Figure 7.1. A flock of new houses.

Figure 7.2. The water in a bath.

7 Heating and cooling

This chapter explores how much power we spend controlling the temperature of our surroundings – at home and at work – and on warming or cooling our food, drink, laundry, and dirty dishes.

Domestic water heating

The biggest use of hot water in a house might be baths, showers, dishwashing, or clothes-washing – it depends on your lifestyle. Let’s estimate first the energy used by taking a hot bath.

The volume of bath-water is 50 cm × 15 cm × 150 cm ≈ 110 litre. Say the temperature of the bath is 50 °C (120 °F) and the water coming into the house is at 10 °C. The heat capacity of water, which measures how much energy is required to heat it up, is 4200 J per litre per °C. So the energy required to heat up the water by 40 °C is

4200 J/litre/°C × 110 litre × 40 °C ≈ 18 MJ ≈ 5 kWh.

So taking a bath uses about 5 kWh. For comparison, taking a shower (30 litres) uses about 1.4 kWh.

Kettles and cookers

230 V × 13 A = 3000 W

Britain, being a civilized country, has a 230 volt domestic electricity supply. With this supply, we can use an electric kettle to boil several litres of water in a couple of minutes. Such kettles have a power of 3 kW. Why 3 kW? Because this is the biggest power that a 230 volt outlet can deliver without the current exceeding the maximum permitted, 13 amps. In countries where the voltage is 110 volts, it takes twice as long to make a pot of tea.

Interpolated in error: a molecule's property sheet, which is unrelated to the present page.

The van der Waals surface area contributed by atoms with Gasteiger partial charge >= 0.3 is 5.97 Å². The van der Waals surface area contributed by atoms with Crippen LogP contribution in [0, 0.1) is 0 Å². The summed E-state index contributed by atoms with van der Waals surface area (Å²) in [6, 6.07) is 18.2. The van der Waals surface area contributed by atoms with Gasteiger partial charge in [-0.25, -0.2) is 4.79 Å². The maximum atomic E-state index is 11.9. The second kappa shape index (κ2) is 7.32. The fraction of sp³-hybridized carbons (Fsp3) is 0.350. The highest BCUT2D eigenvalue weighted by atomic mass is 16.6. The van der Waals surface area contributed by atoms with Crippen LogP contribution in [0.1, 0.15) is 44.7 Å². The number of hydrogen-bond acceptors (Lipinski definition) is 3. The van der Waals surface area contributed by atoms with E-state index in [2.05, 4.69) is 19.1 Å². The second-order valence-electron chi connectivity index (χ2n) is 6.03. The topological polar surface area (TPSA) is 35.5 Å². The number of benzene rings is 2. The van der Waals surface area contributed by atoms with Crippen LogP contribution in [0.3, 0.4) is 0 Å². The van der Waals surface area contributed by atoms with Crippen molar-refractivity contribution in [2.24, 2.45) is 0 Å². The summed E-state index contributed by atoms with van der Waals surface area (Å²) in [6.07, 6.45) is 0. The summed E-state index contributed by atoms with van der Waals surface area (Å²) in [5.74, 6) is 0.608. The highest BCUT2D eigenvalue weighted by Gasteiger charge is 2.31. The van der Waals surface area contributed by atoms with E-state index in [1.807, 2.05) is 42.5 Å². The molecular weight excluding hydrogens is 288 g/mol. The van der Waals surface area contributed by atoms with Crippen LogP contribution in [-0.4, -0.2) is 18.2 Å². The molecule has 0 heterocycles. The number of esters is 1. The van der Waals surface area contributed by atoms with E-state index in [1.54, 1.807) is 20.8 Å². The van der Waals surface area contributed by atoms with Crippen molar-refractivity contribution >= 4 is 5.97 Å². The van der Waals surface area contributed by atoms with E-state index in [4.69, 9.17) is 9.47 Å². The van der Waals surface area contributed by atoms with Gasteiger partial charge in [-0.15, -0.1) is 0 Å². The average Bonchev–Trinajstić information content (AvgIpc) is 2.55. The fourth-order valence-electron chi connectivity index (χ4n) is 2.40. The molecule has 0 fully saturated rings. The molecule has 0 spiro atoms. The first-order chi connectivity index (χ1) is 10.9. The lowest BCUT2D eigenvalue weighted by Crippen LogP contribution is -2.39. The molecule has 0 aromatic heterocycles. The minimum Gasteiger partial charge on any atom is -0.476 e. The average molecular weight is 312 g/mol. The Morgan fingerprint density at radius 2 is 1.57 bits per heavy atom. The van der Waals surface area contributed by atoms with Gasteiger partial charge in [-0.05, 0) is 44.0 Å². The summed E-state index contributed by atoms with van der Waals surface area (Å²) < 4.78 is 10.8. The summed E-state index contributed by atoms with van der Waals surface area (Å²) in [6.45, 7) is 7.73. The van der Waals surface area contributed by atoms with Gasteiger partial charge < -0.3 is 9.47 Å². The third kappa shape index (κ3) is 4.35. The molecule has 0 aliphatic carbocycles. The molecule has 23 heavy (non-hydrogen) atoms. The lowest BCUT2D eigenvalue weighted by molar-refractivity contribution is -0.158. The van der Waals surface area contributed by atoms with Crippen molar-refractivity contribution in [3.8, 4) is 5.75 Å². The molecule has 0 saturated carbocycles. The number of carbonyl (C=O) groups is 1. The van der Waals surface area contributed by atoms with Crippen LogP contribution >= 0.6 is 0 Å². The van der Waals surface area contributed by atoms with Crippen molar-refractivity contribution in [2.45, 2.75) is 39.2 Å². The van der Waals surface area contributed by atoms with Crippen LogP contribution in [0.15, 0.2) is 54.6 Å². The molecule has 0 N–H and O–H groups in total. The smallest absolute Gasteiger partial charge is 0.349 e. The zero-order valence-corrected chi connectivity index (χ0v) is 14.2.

Figure 7.3. Power consumption by a heating and cooling device.

If a household has the kettle on for 20 minutes per day, that’s an average power consumption of 1 kWh per day. (I’ll work out the next few items “per household,” with 2 people per household.)

One small ring on an electric cooker has the same power as a toaster: 1 kW. The higher-power hot plates deliver 2.3 kW. If you use two rings of the cooker on full power for half an hour per day, that corresponds to 1.6 kWh per day.

A microwave oven usually has its cooking power marked on the front: mine says 900 W, but it actually consumes about 1.4 kW. If you use the microwave for 20 minutes per day, that’s 0.5 kWh per day.

A regular oven guzzles more: about 3 kW when on full. 1 If you use the oven for one hour per day, and the oven’s on full power for half of that time, that’s 1.5 kWh per day.

per day
per day
– kettle3 kW13 h1 kWh/d
– microwave1.4 kW13 h0.5 kWh/d
– electric cooker (rings)3.3 kW12 h1.6 kWh/d
– electric oven3 kW12 h1.5 kWh/d
– washing machine2.5 kW1 kWh/d
– tumble dryer2.5 kW0.8 h2 kWh/d